… “but there will probably be some setbacks”, admits health chief
The Portuguese island of Madeira wants to be considered “the Singapore of the Atlantic”. Indeed, regional health secretary Pedro Ramos is reported to have said that he is “increasingly convinced” that it already is.
This story has appeared on the official State news website Lusa. But bearing in mind the date, and the ‘post-truth era’ the world is floundering about in, we cannot be sure that in repeating it we are not perpetuating a(nother) clever April Fool.
According to Lusa, Mr Ramos does not see this ambition in any way “unreasonable”.
Speaking at the “inauguration of the room equipped with 5G signal at Dr Nélio Mendonça Hospital in Funchal”, he admitted that Madeira has “about 250,000 inhabitants while Singapore has six million, but stressed that Madeira is larger in terms of geographical area and noted that those who knew Singapore 40/ 50 years ago, know that Singapore was not what it is now”, explains Lusa.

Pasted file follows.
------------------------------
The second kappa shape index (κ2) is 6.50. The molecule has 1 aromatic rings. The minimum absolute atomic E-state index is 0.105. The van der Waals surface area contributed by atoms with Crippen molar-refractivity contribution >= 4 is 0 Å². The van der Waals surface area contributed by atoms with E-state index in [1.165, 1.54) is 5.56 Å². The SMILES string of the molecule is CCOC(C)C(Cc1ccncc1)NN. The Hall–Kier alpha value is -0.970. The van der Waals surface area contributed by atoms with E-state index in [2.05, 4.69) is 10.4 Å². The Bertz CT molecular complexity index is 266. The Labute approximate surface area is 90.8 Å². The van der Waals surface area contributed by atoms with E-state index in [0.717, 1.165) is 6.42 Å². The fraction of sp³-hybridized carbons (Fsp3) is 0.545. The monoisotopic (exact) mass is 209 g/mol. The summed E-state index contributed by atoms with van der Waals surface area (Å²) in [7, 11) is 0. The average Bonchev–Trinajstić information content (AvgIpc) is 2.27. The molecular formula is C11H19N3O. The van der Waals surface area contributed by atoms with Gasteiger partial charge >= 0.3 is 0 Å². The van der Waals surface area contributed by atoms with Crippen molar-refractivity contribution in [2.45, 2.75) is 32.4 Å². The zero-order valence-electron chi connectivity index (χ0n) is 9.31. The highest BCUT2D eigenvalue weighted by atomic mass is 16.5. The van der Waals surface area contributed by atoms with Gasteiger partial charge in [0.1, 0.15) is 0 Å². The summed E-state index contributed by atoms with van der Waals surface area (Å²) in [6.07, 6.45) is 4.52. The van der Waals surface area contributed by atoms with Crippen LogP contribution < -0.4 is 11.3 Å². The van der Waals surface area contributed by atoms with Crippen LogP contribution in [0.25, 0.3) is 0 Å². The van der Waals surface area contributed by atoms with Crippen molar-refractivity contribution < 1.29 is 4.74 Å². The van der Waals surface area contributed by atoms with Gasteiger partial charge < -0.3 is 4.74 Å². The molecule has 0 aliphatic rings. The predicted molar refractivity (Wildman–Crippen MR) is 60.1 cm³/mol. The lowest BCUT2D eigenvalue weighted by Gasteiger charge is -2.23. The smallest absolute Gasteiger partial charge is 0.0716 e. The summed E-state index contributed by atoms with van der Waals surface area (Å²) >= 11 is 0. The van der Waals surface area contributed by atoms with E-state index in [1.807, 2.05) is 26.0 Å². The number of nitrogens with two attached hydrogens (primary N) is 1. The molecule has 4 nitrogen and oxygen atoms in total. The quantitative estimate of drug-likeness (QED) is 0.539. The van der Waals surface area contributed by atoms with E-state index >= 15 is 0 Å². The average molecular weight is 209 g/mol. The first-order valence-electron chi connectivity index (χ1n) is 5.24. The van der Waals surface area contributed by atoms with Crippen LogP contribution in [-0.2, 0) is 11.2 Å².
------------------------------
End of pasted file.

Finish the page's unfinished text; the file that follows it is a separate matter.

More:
“So there is a whole journey”, Mr Ramos told his audience – and the ambition (to get there) “has to be realised by all of us.
“Madeira is a safe region for the whole world, healthy, where we also have the ambition to create scientific hubs, economic hubs, financial hubs and we want more people to come here”.
“Listing some of the phases the island has been through in its 600-year history*, Mr Ramos stressed that the region is currently in the digital transition phase, which will bring benefits to the health area.
“The governor also pointed out that the new Madeira Central and University Hospital “will be a reality within five to six years” and will be equipped with the 5G network.
However, he admitted, “there will probably be some setbacks”, motivated by the Covid-19 pandemic and the war in Ukraine”.
*The history of Madeira is arguably much longer than 600 years. It may only have been named Madeira in 1418, after being ‘discovered’ by two captains under service to Henry the Navigator, but, according to Plutarch in his Parallel Lives (Sertorius, 75 AD) military commander Quintus Sertorius (d. 72 BC), described meetings with sailors who spoke of idyllic Atlantic islands: “The islands are said to be two in number separated by a very narrow strait and lie 10,000 furlongs [2,000 km] from Africa. In those times, the islands were known as The Isles of the Blessed (Wikipedia).
Sources: Lusa and JM Madeira